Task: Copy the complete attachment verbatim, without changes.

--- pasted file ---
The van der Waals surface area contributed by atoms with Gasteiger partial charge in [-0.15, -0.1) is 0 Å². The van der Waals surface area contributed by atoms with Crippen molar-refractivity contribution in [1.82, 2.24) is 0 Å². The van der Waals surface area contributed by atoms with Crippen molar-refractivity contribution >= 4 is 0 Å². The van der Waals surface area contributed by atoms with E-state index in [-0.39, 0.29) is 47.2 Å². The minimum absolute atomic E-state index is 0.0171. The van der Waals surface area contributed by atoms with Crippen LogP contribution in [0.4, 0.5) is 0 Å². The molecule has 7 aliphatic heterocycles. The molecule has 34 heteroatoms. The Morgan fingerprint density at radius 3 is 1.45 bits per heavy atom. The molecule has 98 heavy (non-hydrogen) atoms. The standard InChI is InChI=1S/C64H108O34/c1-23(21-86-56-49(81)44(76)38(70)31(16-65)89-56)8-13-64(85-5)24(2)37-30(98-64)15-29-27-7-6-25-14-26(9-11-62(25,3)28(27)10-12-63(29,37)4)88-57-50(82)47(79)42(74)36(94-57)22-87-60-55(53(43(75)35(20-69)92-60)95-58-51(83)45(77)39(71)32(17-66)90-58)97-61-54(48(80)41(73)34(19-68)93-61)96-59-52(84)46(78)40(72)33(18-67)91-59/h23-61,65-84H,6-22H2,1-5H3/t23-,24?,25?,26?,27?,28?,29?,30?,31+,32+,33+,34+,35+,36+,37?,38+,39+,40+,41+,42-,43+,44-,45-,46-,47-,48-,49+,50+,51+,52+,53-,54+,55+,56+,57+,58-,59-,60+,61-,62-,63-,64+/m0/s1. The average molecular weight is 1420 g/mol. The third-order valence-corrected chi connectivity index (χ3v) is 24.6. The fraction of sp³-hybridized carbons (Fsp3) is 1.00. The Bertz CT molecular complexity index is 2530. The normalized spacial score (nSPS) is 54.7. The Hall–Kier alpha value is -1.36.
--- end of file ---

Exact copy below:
The van der Waals surface area contributed by atoms with Gasteiger partial charge in [-0.15, -0.1) is 0 Å². The van der Waals surface area contributed by atoms with Crippen molar-refractivity contribution in [1.82, 2.24) is 0 Å². The van der Waals surface area contributed by atoms with Crippen molar-refractivity contribution >= 4 is 0 Å². The van der Waals surface area contributed by atoms with E-state index in [-0.39, 0.29) is 47.2 Å². The minimum absolute atomic E-state index is 0.0171. The van der Waals surface area contributed by atoms with Crippen LogP contribution in [0.4, 0.5) is 0 Å². The molecule has 7 aliphatic heterocycles. The molecule has 34 heteroatoms. The Morgan fingerprint density at radius 3 is 1.45 bits per heavy atom. The molecule has 98 heavy (non-hydrogen) atoms. The standard InChI is InChI=1S/C64H108O34/c1-23(21-86-56-49(81)44(76)38(70)31(16-65)89-56)8-13-64(85-5)24(2)37-30(98-64)15-29-27-7-6-25-14-26(9-11-62(25,3)28(27)10-12-63(29,37)4)88-57-50(82)47(79)42(74)36(94-57)22-87-60-55(53(43(75)35(20-69)92-60)95-58-51(83)45(77)39(71)32(17-66)90-58)97-61-54(48(80)41(73)34(19-68)93-61)96-59-52(84)46(78)40(72)33(18-67)91-59/h23-61,65-84H,6-22H2,1-5H3/t23-,24?,25?,26?,27?,28?,29?,30?,31+,32+,33+,34+,35+,36+,37?,38+,39+,40+,41+,42-,43+,44-,45-,46-,47-,48-,49+,50+,51+,52+,53-,54+,55+,56+,57+,58-,59-,60+,61-,62-,63-,64+/m0/s1. The average molecular weight is 1420 g/mol. The third-order valence-corrected chi connectivity index (χ3v) is 24.6. The fraction of sp³-hybridized carbons (Fsp3) is 1.00. The Bertz CT molecular complexity index is 2530. The normalized spacial score (nSPS) is 54.7. The Hall–Kier alpha value is -1.36.